Theragun Elite with Bluetooth
Theragun’s Elite is the most powerful massager in this group, but that’s not the only thing that sets it apart from the rest: The triangular shape also allows you to get at muscles you simply can’t get to with the other units. The Elite comes with five interchangeable heads, and one of them is a harder density than the others, so it’s easy to go very deep into troublesome areas. A small screen shows battery life as well as a pressure gauge so you know how much force to apply.
The Elite is the most expensive percussive massager in this group, so you’re certainly paying for the privilege to use it. It’s also easily the loudest of the bunch. While it’s not as noisy as the older version of the Theragun, it still can’t compete with the likes of the HyperVolt, so if noise is a major concern and you want a full-size unit, you’ll do better with the HyperVolt.
For a triathlete on-the-go or someone who can imagine traveling to races with a percussive massager, this is a great choice. It’s quite powerful for its size—not quite as powerful as the larger Theragun Elite, but certainly more powerful than some of its full-size competitors. The triangular shape makes it easy to apply pressure, especially when you’re using the unit on your legs, though shoulder and back work is a slightly tough reach.
Since it is a bit smaller and stripped down, there is no app integration or any screen to display pressure sensitivity. This unit is about simplicity. There’s just one button to contend with; other than that, you simply apply pressure and massage away. It’s also quieter than the Theragun Elite, so if you prefer to capitalize on the strength Theragun offers without the noise of the larger unit, this is a great choice.
RELATED: Reviewed: Therabody’s Theragun Mini
Addaday BioZoom Edge with Bluetooth
Addaday’s BioZoom Edge comes with three ways to control the unit and a decent array of swappable heads that let you tailor your massage quickly and easily. The easiest and most intuitive method is to use the blue buttons underneath your index finger. The second is via the top digital display, which is a little superfluous. The third is by using the dedicated app.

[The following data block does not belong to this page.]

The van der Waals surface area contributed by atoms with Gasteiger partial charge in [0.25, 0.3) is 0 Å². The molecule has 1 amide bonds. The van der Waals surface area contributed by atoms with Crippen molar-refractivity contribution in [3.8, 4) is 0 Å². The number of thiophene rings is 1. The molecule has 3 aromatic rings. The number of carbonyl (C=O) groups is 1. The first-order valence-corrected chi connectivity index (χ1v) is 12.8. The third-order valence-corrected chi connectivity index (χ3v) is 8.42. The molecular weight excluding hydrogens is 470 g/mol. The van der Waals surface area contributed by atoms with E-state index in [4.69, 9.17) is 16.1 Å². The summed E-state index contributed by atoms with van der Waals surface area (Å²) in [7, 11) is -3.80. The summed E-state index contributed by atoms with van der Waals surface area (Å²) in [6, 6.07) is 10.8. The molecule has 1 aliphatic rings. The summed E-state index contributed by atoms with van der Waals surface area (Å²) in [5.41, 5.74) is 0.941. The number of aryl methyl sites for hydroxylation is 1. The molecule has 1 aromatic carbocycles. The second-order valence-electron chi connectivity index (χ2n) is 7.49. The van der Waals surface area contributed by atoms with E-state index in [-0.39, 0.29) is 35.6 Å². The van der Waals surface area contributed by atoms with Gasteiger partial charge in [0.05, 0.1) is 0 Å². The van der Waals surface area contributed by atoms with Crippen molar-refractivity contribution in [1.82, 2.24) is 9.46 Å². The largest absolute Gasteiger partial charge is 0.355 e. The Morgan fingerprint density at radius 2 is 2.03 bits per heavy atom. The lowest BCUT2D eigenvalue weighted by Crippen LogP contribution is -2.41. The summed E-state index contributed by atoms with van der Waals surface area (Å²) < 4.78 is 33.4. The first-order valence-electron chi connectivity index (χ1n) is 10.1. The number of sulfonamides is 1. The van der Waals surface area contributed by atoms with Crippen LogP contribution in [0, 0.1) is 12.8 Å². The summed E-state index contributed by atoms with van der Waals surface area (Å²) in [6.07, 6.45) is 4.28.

The BioZoom Edge is Bluetooth-enabled to work with the Addaday app, which offers structured sessions based on your specific needs, a session log, and other features. The unit is very quiet, but also comes up slightly short on power, particularly at the lower settings. The low price is another big advantage, but some cosmetic issues (like peeling decals) are a part of that deal, and the app is about the same as other brands. This is your unit if you want to get a full-size massager at a low price, but be aware that it may not offer as deep of a massage as its competition.
This unit is the quietest full-size one in the group but is also powerful enough to get into your deep tissues (though perhaps not quite as powerful as the Theragun Elite). The HyperVolt includes five different interchangeable heads to customize the depth and intensity of the massage—the round head is probably the most useful. Unlike the other units, the HyperVolt’s lithiumion battery is removable. HyperIce says you’ll get about three hours out of a charge, and the light around the end of the unit indicates how much charge you have left.
While the L-shaped unit isn’t always easy to position or leverage properly, especially when you’re trying to massage shoulders and lower back muscles, it’s great for its combination of low noise, good power, and ease of use.
RELATED: Reviewed: Hyperice HyperVolt Bluetooth